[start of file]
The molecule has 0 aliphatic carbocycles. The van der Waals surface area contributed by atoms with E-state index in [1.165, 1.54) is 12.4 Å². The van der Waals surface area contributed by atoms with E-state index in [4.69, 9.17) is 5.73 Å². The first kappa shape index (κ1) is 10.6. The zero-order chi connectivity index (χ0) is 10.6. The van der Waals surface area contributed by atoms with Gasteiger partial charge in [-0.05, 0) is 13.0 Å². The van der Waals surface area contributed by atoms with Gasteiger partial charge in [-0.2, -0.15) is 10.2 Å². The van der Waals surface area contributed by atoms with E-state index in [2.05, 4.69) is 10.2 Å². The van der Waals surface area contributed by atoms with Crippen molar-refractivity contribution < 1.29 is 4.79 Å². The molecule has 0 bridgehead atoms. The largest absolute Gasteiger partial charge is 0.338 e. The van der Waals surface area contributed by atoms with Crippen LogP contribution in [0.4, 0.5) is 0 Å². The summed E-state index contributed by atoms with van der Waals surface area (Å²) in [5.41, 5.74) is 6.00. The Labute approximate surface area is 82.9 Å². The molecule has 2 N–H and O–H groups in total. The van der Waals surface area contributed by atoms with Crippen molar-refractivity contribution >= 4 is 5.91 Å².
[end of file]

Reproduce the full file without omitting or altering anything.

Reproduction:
The molecule has 0 aliphatic carbocycles. The van der Waals surface area contributed by atoms with E-state index in [1.165, 1.54) is 12.4 Å². The van der Waals surface area contributed by atoms with E-state index in [4.69, 9.17) is 5.73 Å². The first kappa shape index (κ1) is 10.6. The zero-order chi connectivity index (χ0) is 10.6. The van der Waals surface area contributed by atoms with Gasteiger partial charge in [-0.05, 0) is 13.0 Å². The van der Waals surface area contributed by atoms with Gasteiger partial charge in [-0.2, -0.15) is 10.2 Å². The van der Waals surface area contributed by atoms with E-state index in [2.05, 4.69) is 10.2 Å². The van der Waals surface area contributed by atoms with Crippen molar-refractivity contribution < 1.29 is 4.79 Å². The molecule has 0 bridgehead atoms. The largest absolute Gasteiger partial charge is 0.338 e. The van der Waals surface area contributed by atoms with Crippen LogP contribution in [0.4, 0.5) is 0 Å². The summed E-state index contributed by atoms with van der Waals surface area (Å²) in [5.41, 5.74) is 6.00. The Labute approximate surface area is 82.9 Å². The molecule has 2 N–H and O–H groups in total. The van der Waals surface area contributed by atoms with Crippen molar-refractivity contribution >= 4 is 5.91 Å².